Best known as the guitarist in Rage Against The Machine and Audioslave, Tom Morello has also released music as a solo artist (both under his own name and as The Nightwatchman) and has played with many other artists, from Bruce Springsteen to Cypress Hill.
Besides his often highly politicised messages, his music is most notable for two main aspects. In his rhythm guitar playing; huge heavy riffs, and in his lead guitar breaks; the creative use of a small selection of effects pedals, kill-switching, and perhaps most famously the Digitech Whammy pitch shifting pedal.
Morello himself described his role in Rage Against The Machine as that of a 'DJ' and that's reflected in the constantly engaging dynamic between these facets.
From a back catalogue so deep, it’s hard to choose only five songs, but here are some genre-spanning cuts that really show off the best of Morello.
1. Killing In The Name (Rage Against The Machine, 1992)
A huge-riffed modern classic that has developed its own cultural momentum that is seemingly continuing to grow as the song approaches 30 years old.
In the rhythm guitar there’s a Morello trademark - a sequence of heavy riffs and variations on them that energetically drive the song to a huge climax.
In the lead guitar, another Morello staple - the creative, unusual guitar solo (at 3:50) utilizing the Digitech Whammy pedal to achieve both squealing, strained, melodramatic high notes and runs, and beautifully cranky, awkward, slightly ‘out’ notes from the pitch-shifting spectrum the pedal provides.
2. Like A Stone (Audioslave, 2002)
Audioslave being a little mellower than RATM meant an element of melodic simplification for Morello, something of which Like A Stone is a great example.
It begins with a very simple melodic riff, bunched into two-note phrases. A perfect canvas for Chris Cornell’s lyrical scene-setting.
The choruses are very restrained, once-strummed, block chord affairs, and the strummed acoustic mid section that comes in around 3:32, after the solo, is again a smooth execution of a beautifully simple idea.
It’s the solo itself where Morello really stands out, using his expressive vibrato and his Whammy pedal to create something otherworldly, whilst retaining the song’s requisite melody and emotion.
Something really notable here is his long protracted sweep of the Whammy pedal, not just jumping straight to the shifted pitch, but crawling up to it using the pedal’s spectrum / expression capabilities. This creates a really nice sense of straining to reach a note.
3. Rise Up - Cypress Hill ft Tom Morello (Rise Up, 2010)
Here's one of many examples where other artists featured Morello with the resulting sound being a creative hybrid.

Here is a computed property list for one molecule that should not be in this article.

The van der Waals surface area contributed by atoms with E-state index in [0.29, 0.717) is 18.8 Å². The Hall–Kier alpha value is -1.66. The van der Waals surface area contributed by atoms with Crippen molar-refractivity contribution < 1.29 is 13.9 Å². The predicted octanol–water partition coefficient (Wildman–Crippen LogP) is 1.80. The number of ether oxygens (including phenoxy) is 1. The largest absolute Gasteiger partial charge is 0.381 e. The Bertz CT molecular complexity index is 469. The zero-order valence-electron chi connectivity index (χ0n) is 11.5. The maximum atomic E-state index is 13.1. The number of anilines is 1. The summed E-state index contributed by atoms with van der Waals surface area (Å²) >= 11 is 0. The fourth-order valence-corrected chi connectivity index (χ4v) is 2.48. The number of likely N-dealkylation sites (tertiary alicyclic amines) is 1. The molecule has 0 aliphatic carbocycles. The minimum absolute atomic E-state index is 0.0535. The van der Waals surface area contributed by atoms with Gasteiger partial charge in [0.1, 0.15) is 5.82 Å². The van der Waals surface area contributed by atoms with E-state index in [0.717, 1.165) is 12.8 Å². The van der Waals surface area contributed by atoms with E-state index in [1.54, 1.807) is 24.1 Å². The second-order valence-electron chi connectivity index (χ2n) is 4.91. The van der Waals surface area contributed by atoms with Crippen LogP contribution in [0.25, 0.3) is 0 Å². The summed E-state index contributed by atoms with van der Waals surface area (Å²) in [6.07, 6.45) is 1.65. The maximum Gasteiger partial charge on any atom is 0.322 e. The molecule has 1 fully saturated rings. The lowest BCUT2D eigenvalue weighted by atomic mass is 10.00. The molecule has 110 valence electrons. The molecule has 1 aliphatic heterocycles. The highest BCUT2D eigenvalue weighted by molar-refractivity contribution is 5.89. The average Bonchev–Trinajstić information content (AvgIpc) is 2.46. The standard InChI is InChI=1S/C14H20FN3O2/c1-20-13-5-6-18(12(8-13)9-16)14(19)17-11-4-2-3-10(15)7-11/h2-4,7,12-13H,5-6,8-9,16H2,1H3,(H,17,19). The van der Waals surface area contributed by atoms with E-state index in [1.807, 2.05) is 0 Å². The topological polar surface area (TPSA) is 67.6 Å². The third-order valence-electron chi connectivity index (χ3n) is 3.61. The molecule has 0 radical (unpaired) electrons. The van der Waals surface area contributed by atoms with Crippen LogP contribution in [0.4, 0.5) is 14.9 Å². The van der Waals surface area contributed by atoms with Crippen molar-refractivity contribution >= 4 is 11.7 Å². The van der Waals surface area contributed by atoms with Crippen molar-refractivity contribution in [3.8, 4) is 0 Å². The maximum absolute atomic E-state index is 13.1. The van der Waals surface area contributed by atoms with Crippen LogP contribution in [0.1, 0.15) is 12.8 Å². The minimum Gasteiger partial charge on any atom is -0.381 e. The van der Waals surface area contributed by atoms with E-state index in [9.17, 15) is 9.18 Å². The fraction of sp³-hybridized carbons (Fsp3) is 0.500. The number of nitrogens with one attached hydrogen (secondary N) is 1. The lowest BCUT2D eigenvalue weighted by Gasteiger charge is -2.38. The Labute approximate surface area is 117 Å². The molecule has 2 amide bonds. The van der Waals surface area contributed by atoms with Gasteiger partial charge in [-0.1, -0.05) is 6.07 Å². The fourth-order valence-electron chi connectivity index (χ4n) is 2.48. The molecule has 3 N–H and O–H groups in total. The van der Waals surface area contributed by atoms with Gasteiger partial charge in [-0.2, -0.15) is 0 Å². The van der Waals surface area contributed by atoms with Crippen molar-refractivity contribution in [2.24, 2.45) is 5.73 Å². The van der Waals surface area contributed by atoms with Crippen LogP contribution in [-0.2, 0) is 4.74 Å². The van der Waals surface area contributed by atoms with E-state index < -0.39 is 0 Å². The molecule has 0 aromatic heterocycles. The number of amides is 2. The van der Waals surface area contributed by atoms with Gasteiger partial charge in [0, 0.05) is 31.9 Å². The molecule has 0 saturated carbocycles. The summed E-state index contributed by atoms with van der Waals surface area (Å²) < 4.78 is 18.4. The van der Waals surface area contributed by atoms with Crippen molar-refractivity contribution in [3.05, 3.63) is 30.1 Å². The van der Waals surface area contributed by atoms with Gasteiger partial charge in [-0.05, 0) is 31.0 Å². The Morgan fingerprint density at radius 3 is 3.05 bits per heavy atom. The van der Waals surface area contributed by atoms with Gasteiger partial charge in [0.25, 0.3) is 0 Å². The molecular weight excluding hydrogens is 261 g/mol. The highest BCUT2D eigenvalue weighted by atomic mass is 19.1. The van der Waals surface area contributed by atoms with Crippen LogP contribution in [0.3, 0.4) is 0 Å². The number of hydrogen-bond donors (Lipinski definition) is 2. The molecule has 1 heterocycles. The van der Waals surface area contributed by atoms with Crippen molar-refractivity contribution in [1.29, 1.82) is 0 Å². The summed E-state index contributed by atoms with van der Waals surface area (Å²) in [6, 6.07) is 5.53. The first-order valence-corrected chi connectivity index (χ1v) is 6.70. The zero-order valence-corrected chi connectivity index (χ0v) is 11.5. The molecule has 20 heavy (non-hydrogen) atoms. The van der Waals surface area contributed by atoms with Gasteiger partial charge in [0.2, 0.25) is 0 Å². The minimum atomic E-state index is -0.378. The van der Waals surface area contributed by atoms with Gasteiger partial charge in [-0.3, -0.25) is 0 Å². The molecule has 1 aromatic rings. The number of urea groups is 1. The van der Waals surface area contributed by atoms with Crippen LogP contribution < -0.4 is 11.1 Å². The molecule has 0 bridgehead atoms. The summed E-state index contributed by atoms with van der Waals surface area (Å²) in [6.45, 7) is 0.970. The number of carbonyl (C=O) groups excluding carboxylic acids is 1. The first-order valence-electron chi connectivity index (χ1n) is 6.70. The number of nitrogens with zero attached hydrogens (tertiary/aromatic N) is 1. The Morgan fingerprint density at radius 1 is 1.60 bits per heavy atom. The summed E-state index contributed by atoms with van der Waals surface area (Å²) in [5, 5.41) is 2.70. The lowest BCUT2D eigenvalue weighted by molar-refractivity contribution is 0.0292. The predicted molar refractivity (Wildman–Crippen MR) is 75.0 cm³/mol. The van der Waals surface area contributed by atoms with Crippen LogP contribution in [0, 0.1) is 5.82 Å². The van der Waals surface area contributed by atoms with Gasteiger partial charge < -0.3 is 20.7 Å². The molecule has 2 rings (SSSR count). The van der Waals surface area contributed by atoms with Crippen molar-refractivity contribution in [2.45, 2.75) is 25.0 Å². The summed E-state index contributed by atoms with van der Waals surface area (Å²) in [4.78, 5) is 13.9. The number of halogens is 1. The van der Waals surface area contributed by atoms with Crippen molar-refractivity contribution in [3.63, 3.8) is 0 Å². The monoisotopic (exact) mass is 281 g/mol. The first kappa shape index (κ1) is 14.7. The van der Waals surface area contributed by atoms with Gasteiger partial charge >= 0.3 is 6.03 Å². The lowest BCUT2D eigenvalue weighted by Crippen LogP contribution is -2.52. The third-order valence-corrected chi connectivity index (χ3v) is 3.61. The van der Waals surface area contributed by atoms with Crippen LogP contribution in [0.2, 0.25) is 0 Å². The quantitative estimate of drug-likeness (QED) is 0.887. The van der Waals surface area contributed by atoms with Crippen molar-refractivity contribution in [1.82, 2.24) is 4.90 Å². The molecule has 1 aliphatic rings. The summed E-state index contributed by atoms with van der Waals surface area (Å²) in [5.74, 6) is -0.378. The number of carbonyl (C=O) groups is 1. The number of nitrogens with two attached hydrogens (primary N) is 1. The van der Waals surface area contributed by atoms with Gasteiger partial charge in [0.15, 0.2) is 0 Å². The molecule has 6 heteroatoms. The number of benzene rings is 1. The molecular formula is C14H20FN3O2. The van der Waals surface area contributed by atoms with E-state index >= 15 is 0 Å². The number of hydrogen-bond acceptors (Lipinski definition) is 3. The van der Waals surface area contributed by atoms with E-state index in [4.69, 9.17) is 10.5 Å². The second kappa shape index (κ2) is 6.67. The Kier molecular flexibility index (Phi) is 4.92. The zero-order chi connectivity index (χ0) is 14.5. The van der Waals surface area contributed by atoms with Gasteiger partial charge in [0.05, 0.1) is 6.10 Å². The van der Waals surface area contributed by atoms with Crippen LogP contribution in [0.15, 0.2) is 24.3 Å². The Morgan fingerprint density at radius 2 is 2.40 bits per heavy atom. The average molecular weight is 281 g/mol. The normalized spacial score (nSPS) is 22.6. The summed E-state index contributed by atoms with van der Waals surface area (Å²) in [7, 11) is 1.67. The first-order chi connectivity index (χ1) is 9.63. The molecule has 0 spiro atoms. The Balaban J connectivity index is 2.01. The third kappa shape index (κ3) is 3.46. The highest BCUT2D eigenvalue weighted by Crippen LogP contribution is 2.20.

The overdriven, phase-laden verse guitar part is almost funky, and when combined with the chorus riff, creates a guitar track that wouldn’t be out of place on RHCP’s Blood Sugar Sex Magik album.
Morello’s trademark peaks of rhythmic interest, and his special way of injecting mellow restraint into energetic guitar parts, make this a fantastic canvas for Cypress Hill. This is most apparent in the guitar solo at the 2:30 mark. Morello creates an entire solo based around a number of overdriven slides, a liberal use of vibrato and bending.
4. Bulls On Parade (Evil Empire, 1996)
Following a Led Zeppelin style intro (that returns as an outro), the riff that comes in from around 0:25 exemplifies another key element of Tom Morello’s style. This is that, it’s not just his using of effects that’s important, it’s his rhythmic using of effects - he brilliantly uses the sweeping, by-product sounds of the wah wah pedal to form part of the riff.
The other key guitar feature of this song is the solo, beginning around 2:32. On first listen, you’d be forgiven for dismissing it as ‘just random noise’, but on closer listen, it’s a sequence of intricate rhythms, designed to almost replicate one of lead vocalist Zack de la Rocha’s raps earlier in the song.
So overall, again what sounds like cranky, aggressive playing is actually concealing something more nuanced.
5. I Am The Highway (Audioslave, 2002)
A ballad that probably represented the most melodic song on Audioslave’s self-titled debut album. It’s still highly energetic in parts, but makes no move into distorted riff-age.
It’s largely a song of melodic chord patterns, spiced up with some rhythmic emphasis and some textural overdubs, and a volume-swelling, organ-replicating intro section.
However it’s the solo, once again, that shows the best of Morello. And although he is using a digital delay to create a canvas of a solo - again, using the rhythm of the effects as much as the effects themselves - he’s not using the whammy pedal at all this time, perhaps deeming it too quirky.
As such, the solo has to show its sense of melody and its simple, though well-crafted harmony with the underlying chords and bass part. In essence - Morello shows he can cut it even without his trusted Whammy pedal!